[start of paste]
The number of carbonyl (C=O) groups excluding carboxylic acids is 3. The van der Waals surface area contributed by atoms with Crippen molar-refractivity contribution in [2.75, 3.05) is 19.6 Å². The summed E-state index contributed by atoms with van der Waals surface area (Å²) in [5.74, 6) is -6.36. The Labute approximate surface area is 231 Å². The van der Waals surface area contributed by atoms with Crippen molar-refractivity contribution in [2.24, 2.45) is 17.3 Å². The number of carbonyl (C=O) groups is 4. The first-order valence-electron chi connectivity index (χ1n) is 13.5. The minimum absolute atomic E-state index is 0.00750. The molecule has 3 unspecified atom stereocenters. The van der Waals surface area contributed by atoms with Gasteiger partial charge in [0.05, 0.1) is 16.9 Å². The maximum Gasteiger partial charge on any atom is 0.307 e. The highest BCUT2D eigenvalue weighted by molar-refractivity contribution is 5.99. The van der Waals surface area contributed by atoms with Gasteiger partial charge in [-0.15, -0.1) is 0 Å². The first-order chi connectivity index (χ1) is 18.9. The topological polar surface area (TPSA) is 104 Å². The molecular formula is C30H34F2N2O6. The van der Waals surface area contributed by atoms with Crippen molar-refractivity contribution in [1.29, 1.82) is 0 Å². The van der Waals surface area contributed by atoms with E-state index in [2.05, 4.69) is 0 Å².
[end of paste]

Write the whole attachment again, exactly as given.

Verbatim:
The number of carbonyl (C=O) groups excluding carboxylic acids is 3. The van der Waals surface area contributed by atoms with Crippen molar-refractivity contribution in [2.75, 3.05) is 19.6 Å². The summed E-state index contributed by atoms with van der Waals surface area (Å²) in [5.74, 6) is -6.36. The Labute approximate surface area is 231 Å². The van der Waals surface area contributed by atoms with Crippen molar-refractivity contribution in [2.24, 2.45) is 17.3 Å². The number of carbonyl (C=O) groups is 4. The first-order valence-electron chi connectivity index (χ1n) is 13.5. The minimum absolute atomic E-state index is 0.00750. The molecule has 3 unspecified atom stereocenters. The van der Waals surface area contributed by atoms with Gasteiger partial charge in [0.05, 0.1) is 16.9 Å². The maximum Gasteiger partial charge on any atom is 0.307 e. The highest BCUT2D eigenvalue weighted by molar-refractivity contribution is 5.99. The van der Waals surface area contributed by atoms with Gasteiger partial charge in [-0.15, -0.1) is 0 Å². The first-order chi connectivity index (χ1) is 18.9. The topological polar surface area (TPSA) is 104 Å². The molecular formula is C30H34F2N2O6. The van der Waals surface area contributed by atoms with Crippen molar-refractivity contribution in [1.29, 1.82) is 0 Å². The van der Waals surface area contributed by atoms with E-state index in [2.05, 4.69) is 0 Å².